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Katz departure to White Sox shows Kapler nailed Giants staff

NBC Sports

Gabe Kapler raised some eyebrows last December when he announced a large coaching staff that was perhaps the youngest and most inexperienced in the history of the game, but the Giants got another indication Thursday that they went in the right direction. The reminder came with some pain, though. 

The Giants reportedly will lose assistant pitching coach Ethan Katz to the Chicago White Sox, who will name Katz their pitching coach, according to Barstool Sports. It's a loss for the Giants, as Katz was well-regarded and got strong reviews for his work with the pitching staff in 2020. 

The move is a bit of a no-brainer for Katz, who gets a promotion and a reunion with White Sox ace Lucas Giolito, who pitched for Katz at Harvard-Westlake High School in Southern California. That's where Katz started his meteoric rise as a coach, and he was credited for helping Giolito, Max Fried and Jack Flaherty develop as teenagers. All three now lead MLB rotations. 

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Katz joined the Giants as a minor league coordinator in 2019 and was promoted to Kapler's staff later that year, working underneath Andrew Bailey. The Giants also have Brian Bannister on their big league staff, so they're still well-covered after losing an important coach.

For Kapler, this has to be a bittersweet moment. Katz was mentioned often by pitchers, including Kevin Gausman, who tipped his cap to Bailey and Katz after a breakthrough season.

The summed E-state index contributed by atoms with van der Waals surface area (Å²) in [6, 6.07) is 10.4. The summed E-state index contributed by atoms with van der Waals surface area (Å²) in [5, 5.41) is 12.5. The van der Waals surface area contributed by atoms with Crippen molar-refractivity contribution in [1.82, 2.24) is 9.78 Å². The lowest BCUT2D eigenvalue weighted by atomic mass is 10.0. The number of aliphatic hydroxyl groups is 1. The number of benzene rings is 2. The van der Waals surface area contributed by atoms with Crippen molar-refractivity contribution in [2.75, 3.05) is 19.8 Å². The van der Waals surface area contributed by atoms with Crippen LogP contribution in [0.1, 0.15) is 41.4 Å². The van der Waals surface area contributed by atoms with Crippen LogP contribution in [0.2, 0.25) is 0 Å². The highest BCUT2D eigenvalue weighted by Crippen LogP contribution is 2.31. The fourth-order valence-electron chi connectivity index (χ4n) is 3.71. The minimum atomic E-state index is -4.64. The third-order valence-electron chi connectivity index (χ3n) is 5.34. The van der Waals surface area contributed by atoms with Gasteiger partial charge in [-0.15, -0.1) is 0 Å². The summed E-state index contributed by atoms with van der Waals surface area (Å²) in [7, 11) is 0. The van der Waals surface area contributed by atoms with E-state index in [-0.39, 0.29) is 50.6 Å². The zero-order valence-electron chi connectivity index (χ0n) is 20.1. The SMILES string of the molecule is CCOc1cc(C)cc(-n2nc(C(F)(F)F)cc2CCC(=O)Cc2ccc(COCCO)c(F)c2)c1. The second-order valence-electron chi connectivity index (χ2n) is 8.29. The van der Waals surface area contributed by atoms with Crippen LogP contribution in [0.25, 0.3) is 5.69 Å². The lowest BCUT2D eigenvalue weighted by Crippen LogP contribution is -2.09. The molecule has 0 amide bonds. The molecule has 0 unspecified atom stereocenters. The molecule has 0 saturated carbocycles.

"We have a good group of people here and they let me do my thing, but at the same time came to me with some information that they thought would help," Gausman said in his final media session of the season.

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Losing the 37-year-old Katz is a blow, but also a sign that Kapler's staff opened eyes outside of San Francisco, where veterans repeatedly talked of how influential the new coaches were. This also is likely just the beginning for Kapler. The downside of putting together an intriguing young staff is that many of those coaches will at some point bolt for promotions when their strong work is noticed.

The Giants, for instance, have three young hitting coaches, and their work with the lineup was noticed by executives in other organizations. In an ideal world, the organization ultimately will start winning so much that some of their top coaches are considered for managerial positions elsewhere.

For now, Kapler has a hole to fill on his staff, but it may not be too difficult to find a replacement. Of all the managerial candidates to interview with Farhan Zaidi and Scott Harris last year, Kapler had by far the most detailed plan for his staff. He has spent years accumulating a file of up-and-coming coaches who could be on his staff at some point, and now he'll have to dip back into that research.